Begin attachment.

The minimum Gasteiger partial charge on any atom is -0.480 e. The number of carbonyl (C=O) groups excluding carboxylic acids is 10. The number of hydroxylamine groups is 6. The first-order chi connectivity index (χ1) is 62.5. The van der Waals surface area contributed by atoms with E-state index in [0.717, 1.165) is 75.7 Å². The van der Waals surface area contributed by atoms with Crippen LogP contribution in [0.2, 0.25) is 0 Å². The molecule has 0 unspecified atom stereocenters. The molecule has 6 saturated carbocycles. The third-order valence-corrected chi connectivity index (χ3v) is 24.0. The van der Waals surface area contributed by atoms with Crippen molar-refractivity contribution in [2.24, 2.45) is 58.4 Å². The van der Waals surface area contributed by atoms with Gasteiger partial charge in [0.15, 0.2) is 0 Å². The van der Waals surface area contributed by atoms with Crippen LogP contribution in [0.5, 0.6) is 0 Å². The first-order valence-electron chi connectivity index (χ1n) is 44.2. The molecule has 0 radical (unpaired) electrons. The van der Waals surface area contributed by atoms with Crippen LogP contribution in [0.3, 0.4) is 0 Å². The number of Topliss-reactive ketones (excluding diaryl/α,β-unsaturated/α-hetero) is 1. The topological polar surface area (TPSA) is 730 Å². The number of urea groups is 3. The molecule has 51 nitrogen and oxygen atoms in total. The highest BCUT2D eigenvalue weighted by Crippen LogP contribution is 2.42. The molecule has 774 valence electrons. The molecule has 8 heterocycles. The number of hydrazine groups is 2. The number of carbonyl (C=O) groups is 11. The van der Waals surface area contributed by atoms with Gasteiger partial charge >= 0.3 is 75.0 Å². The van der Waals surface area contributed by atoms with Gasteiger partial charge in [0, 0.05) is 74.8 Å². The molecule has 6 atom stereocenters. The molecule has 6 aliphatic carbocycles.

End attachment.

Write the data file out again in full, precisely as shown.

The minimum Gasteiger partial charge on any atom is -0.480 e. The number of carbonyl (C=O) groups excluding carboxylic acids is 10. The number of hydroxylamine groups is 6. The first-order chi connectivity index (χ1) is 62.5. The van der Waals surface area contributed by atoms with E-state index in [0.717, 1.165) is 75.7 Å². The van der Waals surface area contributed by atoms with Crippen LogP contribution in [0.2, 0.25) is 0 Å². The molecule has 0 unspecified atom stereocenters. The molecule has 6 saturated carbocycles. The third-order valence-corrected chi connectivity index (χ3v) is 24.0. The van der Waals surface area contributed by atoms with Crippen molar-refractivity contribution in [2.24, 2.45) is 58.4 Å². The van der Waals surface area contributed by atoms with Gasteiger partial charge in [0.15, 0.2) is 0 Å². The van der Waals surface area contributed by atoms with Crippen LogP contribution in [0.5, 0.6) is 0 Å². The first-order valence-electron chi connectivity index (χ1n) is 44.2. The molecule has 0 radical (unpaired) electrons. The van der Waals surface area contributed by atoms with Crippen LogP contribution in [0.3, 0.4) is 0 Å². The number of Topliss-reactive ketones (excluding diaryl/α,β-unsaturated/α-hetero) is 1. The topological polar surface area (TPSA) is 730 Å². The number of urea groups is 3. The molecule has 51 nitrogen and oxygen atoms in total. The highest BCUT2D eigenvalue weighted by Crippen LogP contribution is 2.42. The molecule has 774 valence electrons. The molecule has 8 heterocycles. The number of hydrazine groups is 2. The number of carbonyl (C=O) groups is 11. The van der Waals surface area contributed by atoms with Gasteiger partial charge >= 0.3 is 75.0 Å². The van der Waals surface area contributed by atoms with Gasteiger partial charge in [0, 0.05) is 74.8 Å². The molecule has 6 atom stereocenters. The molecule has 6 aliphatic carbocycles.